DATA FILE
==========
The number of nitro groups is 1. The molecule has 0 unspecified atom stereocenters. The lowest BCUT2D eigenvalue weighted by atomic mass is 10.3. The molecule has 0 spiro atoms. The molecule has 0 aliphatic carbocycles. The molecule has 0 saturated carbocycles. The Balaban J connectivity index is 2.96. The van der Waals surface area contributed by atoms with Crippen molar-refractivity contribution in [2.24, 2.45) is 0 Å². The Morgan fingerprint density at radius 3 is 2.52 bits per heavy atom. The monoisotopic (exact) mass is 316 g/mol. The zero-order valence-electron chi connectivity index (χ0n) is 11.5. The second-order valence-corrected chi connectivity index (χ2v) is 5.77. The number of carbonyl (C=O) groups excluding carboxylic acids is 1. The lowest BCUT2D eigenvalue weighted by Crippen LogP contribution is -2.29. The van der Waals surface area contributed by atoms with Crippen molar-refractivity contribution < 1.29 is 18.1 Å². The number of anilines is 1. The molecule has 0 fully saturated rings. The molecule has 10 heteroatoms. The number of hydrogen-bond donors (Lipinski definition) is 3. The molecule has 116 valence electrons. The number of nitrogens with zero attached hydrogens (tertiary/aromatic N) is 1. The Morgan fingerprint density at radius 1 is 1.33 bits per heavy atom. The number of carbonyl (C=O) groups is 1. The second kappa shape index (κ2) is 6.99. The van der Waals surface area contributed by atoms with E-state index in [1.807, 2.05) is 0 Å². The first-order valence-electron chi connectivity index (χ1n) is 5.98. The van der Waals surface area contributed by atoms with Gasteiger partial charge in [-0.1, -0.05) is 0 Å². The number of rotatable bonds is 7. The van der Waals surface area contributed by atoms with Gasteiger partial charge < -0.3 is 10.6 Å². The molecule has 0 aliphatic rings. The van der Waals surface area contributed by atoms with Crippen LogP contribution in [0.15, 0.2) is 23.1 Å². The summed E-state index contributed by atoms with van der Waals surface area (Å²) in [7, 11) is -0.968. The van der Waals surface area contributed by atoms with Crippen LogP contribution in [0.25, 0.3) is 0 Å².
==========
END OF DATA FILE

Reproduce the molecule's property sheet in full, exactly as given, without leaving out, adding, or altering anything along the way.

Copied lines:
The number of nitro groups is 1. The molecule has 0 unspecified atom stereocenters. The lowest BCUT2D eigenvalue weighted by atomic mass is 10.3. The molecule has 0 spiro atoms. The molecule has 0 aliphatic carbocycles. The molecule has 0 saturated carbocycles. The Balaban J connectivity index is 2.96. The van der Waals surface area contributed by atoms with Crippen molar-refractivity contribution in [2.24, 2.45) is 0 Å². The Morgan fingerprint density at radius 3 is 2.52 bits per heavy atom. The monoisotopic (exact) mass is 316 g/mol. The zero-order valence-electron chi connectivity index (χ0n) is 11.5. The second-order valence-corrected chi connectivity index (χ2v) is 5.77. The number of carbonyl (C=O) groups excluding carboxylic acids is 1. The lowest BCUT2D eigenvalue weighted by Crippen LogP contribution is -2.29. The van der Waals surface area contributed by atoms with Crippen molar-refractivity contribution < 1.29 is 18.1 Å². The number of anilines is 1. The molecule has 0 fully saturated rings. The molecule has 10 heteroatoms. The number of hydrogen-bond donors (Lipinski definition) is 3. The molecule has 116 valence electrons. The number of nitrogens with zero attached hydrogens (tertiary/aromatic N) is 1. The Morgan fingerprint density at radius 1 is 1.33 bits per heavy atom. The number of carbonyl (C=O) groups is 1. The second kappa shape index (κ2) is 6.99. The van der Waals surface area contributed by atoms with E-state index in [1.807, 2.05) is 0 Å². The first-order valence-electron chi connectivity index (χ1n) is 5.98. The van der Waals surface area contributed by atoms with Gasteiger partial charge in [-0.1, -0.05) is 0 Å². The number of rotatable bonds is 7. The van der Waals surface area contributed by atoms with Gasteiger partial charge < -0.3 is 10.6 Å². The molecule has 0 aliphatic rings. The van der Waals surface area contributed by atoms with Crippen LogP contribution in [0.15, 0.2) is 23.1 Å². The summed E-state index contributed by atoms with van der Waals surface area (Å²) in [7, 11) is -0.968. The van der Waals surface area contributed by atoms with Crippen LogP contribution in [0.25, 0.3) is 0 Å².